Artists- Economic Alfalfa

According to the recent Congressional debates about the economic stimulus package, the arts apparently make no significant contribution to the improvement of the economy.

I guess that is why Philadelphia’s South Street district has repeatedly owed its revitalization to artists.

According to an Associated Press piece the City of Brotherly Love is looking to have artists bring activity back to South Street for a third time.

Once it was a thriving entertainment district, then the artists were booted in favor of a planned highway that ultimately never emerged. The artists returned and enacted the old story of making the neighborhood so chic, they couldn’t afford to live there any more. Now there are empty storefronts again and the artists are being invited back rent free. All they need to do is pay utilities. The hope, of course, is that the activity will resuscitate the neighborhood again. The article makes it pretty clear that no one should expect to keep their space once conditions improve to the point where someone will actually pay to occupy the space.

“No-rent leases will be signed for two months, with month-to-month renewals, and new empty spaces will be found for the artists if their studio finds a paying renter.”

I guess I am feeling a little cynical on many fronts in regard to this story. First, I obviously resent the idea that the arts don’t contribute to the economy. As I read this article though, I wanted to be happy that people acknowledge the value of the arts to their community, but it seems like the recognition is just utilitarian. The lease arrangement feels like crop rotation. You plant artists in depleted soil and as soon as it is enriched enough to grow your target crop, you move the artist to the next depleted place. It is especially poignant for a place like South Street where artists get pushed out, return and are pushed out again.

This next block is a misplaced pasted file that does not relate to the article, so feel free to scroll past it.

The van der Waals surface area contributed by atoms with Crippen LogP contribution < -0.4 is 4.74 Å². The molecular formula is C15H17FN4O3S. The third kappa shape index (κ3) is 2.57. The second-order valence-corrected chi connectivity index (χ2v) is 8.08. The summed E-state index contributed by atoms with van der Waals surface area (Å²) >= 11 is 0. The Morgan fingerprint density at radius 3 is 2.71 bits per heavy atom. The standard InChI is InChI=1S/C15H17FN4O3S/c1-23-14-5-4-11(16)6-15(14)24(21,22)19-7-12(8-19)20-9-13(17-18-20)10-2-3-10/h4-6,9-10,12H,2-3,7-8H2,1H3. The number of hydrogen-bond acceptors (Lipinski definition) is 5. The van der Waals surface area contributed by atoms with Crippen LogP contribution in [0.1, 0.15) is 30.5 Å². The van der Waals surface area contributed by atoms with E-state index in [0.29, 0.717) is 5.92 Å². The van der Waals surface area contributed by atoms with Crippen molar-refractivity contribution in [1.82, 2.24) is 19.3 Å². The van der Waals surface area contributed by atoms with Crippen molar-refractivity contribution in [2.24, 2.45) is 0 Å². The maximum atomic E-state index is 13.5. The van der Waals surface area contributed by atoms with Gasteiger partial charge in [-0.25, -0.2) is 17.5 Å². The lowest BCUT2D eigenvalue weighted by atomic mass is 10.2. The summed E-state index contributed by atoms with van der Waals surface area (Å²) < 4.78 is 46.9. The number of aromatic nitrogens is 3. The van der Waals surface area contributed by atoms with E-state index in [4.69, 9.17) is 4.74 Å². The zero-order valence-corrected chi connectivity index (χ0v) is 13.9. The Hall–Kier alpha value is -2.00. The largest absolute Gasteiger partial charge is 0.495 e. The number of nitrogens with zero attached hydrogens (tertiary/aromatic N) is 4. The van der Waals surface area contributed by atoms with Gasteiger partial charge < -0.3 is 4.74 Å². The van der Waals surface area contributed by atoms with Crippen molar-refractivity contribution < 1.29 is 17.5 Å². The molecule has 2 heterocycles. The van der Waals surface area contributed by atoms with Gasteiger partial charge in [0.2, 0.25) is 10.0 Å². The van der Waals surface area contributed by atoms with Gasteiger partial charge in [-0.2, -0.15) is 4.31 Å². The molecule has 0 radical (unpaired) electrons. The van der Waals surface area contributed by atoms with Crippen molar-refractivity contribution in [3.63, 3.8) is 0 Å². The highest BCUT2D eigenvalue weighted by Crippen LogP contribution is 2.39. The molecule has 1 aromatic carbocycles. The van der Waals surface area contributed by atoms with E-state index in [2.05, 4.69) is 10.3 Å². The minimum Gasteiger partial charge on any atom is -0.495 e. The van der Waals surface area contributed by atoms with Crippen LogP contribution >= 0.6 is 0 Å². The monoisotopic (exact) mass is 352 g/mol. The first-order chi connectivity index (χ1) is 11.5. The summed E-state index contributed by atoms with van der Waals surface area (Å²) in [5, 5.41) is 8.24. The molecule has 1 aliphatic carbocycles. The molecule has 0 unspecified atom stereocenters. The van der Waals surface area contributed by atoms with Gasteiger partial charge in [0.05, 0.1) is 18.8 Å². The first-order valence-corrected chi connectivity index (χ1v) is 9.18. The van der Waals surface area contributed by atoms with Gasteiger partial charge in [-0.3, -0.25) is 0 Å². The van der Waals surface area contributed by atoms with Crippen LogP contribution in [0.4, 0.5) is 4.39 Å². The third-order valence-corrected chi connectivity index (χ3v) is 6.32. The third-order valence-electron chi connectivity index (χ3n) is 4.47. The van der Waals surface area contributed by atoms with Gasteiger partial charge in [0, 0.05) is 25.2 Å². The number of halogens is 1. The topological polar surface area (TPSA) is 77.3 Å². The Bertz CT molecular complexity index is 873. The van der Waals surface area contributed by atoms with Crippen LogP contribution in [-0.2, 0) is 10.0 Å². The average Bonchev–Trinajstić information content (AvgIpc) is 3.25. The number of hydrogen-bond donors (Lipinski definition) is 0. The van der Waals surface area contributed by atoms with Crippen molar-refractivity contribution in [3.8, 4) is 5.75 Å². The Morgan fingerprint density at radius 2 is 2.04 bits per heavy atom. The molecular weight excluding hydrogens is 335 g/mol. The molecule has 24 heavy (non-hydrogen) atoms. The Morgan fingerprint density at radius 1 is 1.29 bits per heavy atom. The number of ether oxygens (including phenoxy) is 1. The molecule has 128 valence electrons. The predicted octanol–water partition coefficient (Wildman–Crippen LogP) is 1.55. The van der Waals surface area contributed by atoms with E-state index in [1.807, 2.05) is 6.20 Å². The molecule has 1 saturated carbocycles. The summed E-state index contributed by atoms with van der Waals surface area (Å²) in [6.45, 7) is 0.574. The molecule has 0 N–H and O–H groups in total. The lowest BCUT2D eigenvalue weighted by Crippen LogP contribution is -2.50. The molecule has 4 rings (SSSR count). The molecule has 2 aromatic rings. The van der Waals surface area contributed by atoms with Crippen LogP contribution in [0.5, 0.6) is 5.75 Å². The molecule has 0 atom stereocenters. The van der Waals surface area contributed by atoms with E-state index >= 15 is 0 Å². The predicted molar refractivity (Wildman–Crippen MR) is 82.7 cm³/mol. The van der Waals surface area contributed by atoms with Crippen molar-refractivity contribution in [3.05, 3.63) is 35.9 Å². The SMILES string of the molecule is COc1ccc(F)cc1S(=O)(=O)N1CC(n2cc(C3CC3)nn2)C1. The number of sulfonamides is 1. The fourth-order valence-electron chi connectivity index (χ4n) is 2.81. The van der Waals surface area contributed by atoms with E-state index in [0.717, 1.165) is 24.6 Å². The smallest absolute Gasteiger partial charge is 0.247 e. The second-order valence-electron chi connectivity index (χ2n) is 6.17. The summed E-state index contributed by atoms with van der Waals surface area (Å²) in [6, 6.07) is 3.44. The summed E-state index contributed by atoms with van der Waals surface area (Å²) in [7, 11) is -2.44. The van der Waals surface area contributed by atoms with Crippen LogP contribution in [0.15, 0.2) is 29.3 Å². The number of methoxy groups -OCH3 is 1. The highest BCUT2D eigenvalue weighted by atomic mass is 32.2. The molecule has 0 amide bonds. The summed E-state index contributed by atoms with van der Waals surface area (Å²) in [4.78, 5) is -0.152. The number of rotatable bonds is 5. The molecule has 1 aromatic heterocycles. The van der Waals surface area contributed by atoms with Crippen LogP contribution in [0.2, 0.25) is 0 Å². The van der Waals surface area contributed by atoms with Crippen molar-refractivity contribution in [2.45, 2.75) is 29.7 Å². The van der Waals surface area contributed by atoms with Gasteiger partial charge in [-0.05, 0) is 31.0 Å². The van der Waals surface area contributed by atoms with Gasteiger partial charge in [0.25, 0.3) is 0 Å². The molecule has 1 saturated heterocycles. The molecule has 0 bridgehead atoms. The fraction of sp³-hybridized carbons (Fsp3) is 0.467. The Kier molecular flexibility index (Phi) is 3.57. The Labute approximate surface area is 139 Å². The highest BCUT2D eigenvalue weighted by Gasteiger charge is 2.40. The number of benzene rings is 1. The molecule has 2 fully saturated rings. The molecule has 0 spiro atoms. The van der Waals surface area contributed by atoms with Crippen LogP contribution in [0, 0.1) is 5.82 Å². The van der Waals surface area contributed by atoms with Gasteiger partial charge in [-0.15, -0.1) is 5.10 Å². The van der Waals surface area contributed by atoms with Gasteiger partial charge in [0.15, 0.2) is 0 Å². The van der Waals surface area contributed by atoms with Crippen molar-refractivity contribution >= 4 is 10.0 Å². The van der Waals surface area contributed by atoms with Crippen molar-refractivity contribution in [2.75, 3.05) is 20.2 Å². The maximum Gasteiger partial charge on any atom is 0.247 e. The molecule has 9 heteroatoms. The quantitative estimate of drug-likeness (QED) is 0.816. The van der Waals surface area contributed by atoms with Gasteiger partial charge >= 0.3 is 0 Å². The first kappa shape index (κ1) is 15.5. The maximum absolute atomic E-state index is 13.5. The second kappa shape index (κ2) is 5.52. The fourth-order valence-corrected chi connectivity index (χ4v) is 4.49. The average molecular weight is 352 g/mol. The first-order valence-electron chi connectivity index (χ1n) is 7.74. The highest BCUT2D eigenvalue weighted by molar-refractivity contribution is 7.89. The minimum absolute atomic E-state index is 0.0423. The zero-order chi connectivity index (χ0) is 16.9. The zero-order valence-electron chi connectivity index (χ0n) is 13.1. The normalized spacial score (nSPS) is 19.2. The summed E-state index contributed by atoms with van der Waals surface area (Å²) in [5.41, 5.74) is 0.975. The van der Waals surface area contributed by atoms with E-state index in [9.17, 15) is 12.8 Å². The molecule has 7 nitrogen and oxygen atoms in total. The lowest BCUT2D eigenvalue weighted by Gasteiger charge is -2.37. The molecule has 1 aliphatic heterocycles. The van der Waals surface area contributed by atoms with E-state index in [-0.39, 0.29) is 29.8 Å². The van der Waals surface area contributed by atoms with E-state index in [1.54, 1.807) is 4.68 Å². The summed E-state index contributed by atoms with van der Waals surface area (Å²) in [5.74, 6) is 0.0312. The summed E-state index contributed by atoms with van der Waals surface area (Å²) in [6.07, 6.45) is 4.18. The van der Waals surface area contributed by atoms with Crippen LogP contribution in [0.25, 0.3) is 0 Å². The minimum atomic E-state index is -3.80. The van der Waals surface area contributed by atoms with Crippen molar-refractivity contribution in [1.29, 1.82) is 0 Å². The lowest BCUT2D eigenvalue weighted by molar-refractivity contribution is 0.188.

If artists go into this with their eyes open and promote the hell out of themselves so they can make as much money as they can before they get displaced, then it can be a winning proposition. Whatever money they make becomes the seed money for developing their work elsewhere. Maybe all the artists taking up residency on South Street can get together and start planning what neighborhood to take over when they get evicted. Go to a place that has a couple decades before things get too expensive to operate so their money will last awhile. (Hello guys, Camden, NJ needs you!)

About Joe Patti

I have been writing Butts in the Seats (BitS) on topics of arts and cultural administration since 2004 (yikes!). Given the ever evolving concerns facing the sector, I have yet to exhaust the available subject matter. In addition to BitS, I am a founding contributor to the ArtsHacker (artshacker.com) website where I focus on topics related to boards, law, governance, policy and practice.

I am also an evangelist for the effort to Build Public Will For Arts and Culture being helmed by Arts Midwest and the Metropolitan Group. (http://www.creatingconnection.org/about/)

I am currently the Director of the Grand Opera House in Macon, GA.

Among the things I am most proud are having produced an opera in the Hawaiian language and a dance drama about Hawaii's snow goddess Poli'ahu while working as a Theater Manager in Hawaii. Though there are many more highlights than there is space here to list.

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